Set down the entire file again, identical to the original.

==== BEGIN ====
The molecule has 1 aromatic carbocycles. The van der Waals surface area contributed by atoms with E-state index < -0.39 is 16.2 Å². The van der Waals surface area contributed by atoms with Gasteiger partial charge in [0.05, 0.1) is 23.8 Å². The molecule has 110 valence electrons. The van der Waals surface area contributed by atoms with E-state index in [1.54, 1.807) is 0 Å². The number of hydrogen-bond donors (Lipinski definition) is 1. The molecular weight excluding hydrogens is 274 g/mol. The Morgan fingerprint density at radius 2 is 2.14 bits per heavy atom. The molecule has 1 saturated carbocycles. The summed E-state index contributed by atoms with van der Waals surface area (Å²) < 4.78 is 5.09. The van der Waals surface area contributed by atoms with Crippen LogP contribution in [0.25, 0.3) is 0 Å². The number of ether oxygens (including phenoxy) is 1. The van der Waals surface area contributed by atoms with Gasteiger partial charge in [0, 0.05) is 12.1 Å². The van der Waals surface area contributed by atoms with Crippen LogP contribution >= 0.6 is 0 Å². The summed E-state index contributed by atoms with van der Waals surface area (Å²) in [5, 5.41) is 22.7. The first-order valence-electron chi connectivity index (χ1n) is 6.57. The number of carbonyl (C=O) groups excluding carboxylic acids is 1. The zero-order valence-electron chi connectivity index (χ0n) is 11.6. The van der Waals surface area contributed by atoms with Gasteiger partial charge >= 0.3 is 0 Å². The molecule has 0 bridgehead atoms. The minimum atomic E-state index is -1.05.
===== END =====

The molecule has 1 aromatic carbocycles. The van der Waals surface area contributed by atoms with E-state index < -0.39 is 16.2 Å². The van der Waals surface area contributed by atoms with Gasteiger partial charge in [0.05, 0.1) is 23.8 Å². The molecule has 110 valence electrons. The van der Waals surface area contributed by atoms with E-state index in [1.54, 1.807) is 0 Å². The number of hydrogen-bond donors (Lipinski definition) is 1. The molecular weight excluding hydrogens is 274 g/mol. The Morgan fingerprint density at radius 2 is 2.14 bits per heavy atom. The molecule has 1 saturated carbocycles. The summed E-state index contributed by atoms with van der Waals surface area (Å²) < 4.78 is 5.09. The van der Waals surface area contributed by atoms with Crippen LogP contribution in [0.25, 0.3) is 0 Å². The number of ether oxygens (including phenoxy) is 1. The van der Waals surface area contributed by atoms with Gasteiger partial charge in [0, 0.05) is 12.1 Å². The van der Waals surface area contributed by atoms with Crippen LogP contribution >= 0.6 is 0 Å². The summed E-state index contributed by atoms with van der Waals surface area (Å²) in [5, 5.41) is 22.7. The first-order valence-electron chi connectivity index (χ1n) is 6.57. The number of carbonyl (C=O) groups excluding carboxylic acids is 1. The zero-order valence-electron chi connectivity index (χ0n) is 11.6. The van der Waals surface area contributed by atoms with Gasteiger partial charge >= 0.3 is 0 Å². The molecule has 0 bridgehead atoms. The minimum atomic E-state index is -1.05.